Input impedance in this context refers to "small-signal input impedance". Before I offer an intuitive explanation of what that is I will explain what it is NOT:
It is NOT:
1. Put a battery across it.
2. Look how much current flows.
3. Call the ratio of the voltage to the current the impedance.
Again it is NOT this. To see why, consider a simple example. What is the input impedance of a capacitor? If you put a battery across it and tried to measure the current, you'd measure infinity. But of course we know that we characterize a capacitor as having an input impedance of 1/(jwC). If you don't understand this last bit, don't worry.
Small-signal input impedance is this.
You WIGGLE a node voltage up, and you watch how large the corresponding WIGGLE in the current that rushes away you is.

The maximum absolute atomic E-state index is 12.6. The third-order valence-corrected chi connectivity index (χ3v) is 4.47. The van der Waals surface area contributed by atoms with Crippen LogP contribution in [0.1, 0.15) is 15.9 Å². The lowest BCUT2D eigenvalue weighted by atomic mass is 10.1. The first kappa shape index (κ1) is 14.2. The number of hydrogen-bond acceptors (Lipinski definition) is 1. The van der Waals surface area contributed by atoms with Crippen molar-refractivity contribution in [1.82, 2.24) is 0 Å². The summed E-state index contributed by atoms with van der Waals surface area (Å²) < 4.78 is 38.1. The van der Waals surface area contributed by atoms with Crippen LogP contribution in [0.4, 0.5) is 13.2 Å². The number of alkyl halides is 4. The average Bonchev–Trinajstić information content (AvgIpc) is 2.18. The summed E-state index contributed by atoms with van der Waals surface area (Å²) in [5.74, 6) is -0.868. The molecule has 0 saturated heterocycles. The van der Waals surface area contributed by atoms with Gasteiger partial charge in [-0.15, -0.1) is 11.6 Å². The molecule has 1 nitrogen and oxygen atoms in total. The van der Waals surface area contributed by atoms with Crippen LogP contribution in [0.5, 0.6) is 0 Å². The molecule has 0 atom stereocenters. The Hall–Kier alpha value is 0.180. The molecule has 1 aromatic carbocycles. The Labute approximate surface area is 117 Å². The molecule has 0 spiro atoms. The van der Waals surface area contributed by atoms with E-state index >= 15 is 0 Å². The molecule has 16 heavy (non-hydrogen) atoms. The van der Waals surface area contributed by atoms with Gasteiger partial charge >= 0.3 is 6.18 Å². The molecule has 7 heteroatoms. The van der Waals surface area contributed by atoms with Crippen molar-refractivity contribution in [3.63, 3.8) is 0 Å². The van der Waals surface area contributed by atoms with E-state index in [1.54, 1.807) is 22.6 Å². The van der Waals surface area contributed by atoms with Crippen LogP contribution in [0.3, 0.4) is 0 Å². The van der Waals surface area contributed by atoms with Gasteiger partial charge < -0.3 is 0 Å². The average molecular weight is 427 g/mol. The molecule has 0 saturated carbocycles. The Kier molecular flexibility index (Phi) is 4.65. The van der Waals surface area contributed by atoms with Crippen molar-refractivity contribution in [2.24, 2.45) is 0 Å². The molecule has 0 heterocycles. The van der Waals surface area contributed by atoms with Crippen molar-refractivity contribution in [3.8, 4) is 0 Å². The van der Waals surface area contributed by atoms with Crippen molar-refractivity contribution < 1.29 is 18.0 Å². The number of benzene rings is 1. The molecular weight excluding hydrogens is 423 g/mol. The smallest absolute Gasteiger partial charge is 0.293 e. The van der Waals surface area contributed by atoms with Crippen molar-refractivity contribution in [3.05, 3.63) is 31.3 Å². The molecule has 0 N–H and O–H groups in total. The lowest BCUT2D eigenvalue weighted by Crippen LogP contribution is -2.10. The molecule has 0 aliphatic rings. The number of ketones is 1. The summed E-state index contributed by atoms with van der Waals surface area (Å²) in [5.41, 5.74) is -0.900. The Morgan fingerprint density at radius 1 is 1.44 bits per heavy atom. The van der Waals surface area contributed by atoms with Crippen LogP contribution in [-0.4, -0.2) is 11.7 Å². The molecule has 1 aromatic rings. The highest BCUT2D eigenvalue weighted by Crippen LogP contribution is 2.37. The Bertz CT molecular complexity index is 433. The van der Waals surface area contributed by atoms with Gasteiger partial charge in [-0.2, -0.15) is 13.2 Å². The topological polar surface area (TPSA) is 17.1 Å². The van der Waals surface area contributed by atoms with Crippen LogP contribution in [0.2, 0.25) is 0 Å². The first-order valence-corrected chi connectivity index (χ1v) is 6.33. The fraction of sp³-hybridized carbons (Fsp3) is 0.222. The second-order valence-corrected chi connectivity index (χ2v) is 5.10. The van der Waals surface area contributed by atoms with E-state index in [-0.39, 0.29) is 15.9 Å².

I like water analogies and despite the fact that they seem silly I think they're a very useful first step in developing intuition for electronics.
Consider a long hose with a water balloon at either end. A red balloon on one end and a blue balloon on the other. Suppose that this system is filled with water.
Imagine you give the red balloon a light squeeze, the blue balloon will get bigger as water is displaced from the red balloon, through the hose, into the blue balloon.
The ratio of how hard you squeezed to the amount of water wooshing the hose as you squeeze is the impedance! Notice that, like a capacitor, an impedance is defined even though no "DC" water flows.
Now make the hose thinner and apply the same pressure as before. What happens? You squeeze but less water rushes away because the hose resists.
When I look at circuits I imagine myself standing on the node, bending down, yanking it up, and watching how much current "rushes away" from me. If it's a lot of current, I know that node has a low impedance. If it's a little bit of current, that node has a high impedance.
Combine this intuitive explanation with the commonly available definitions given in textbooks which are more mathematical in nature and you'll be on your way.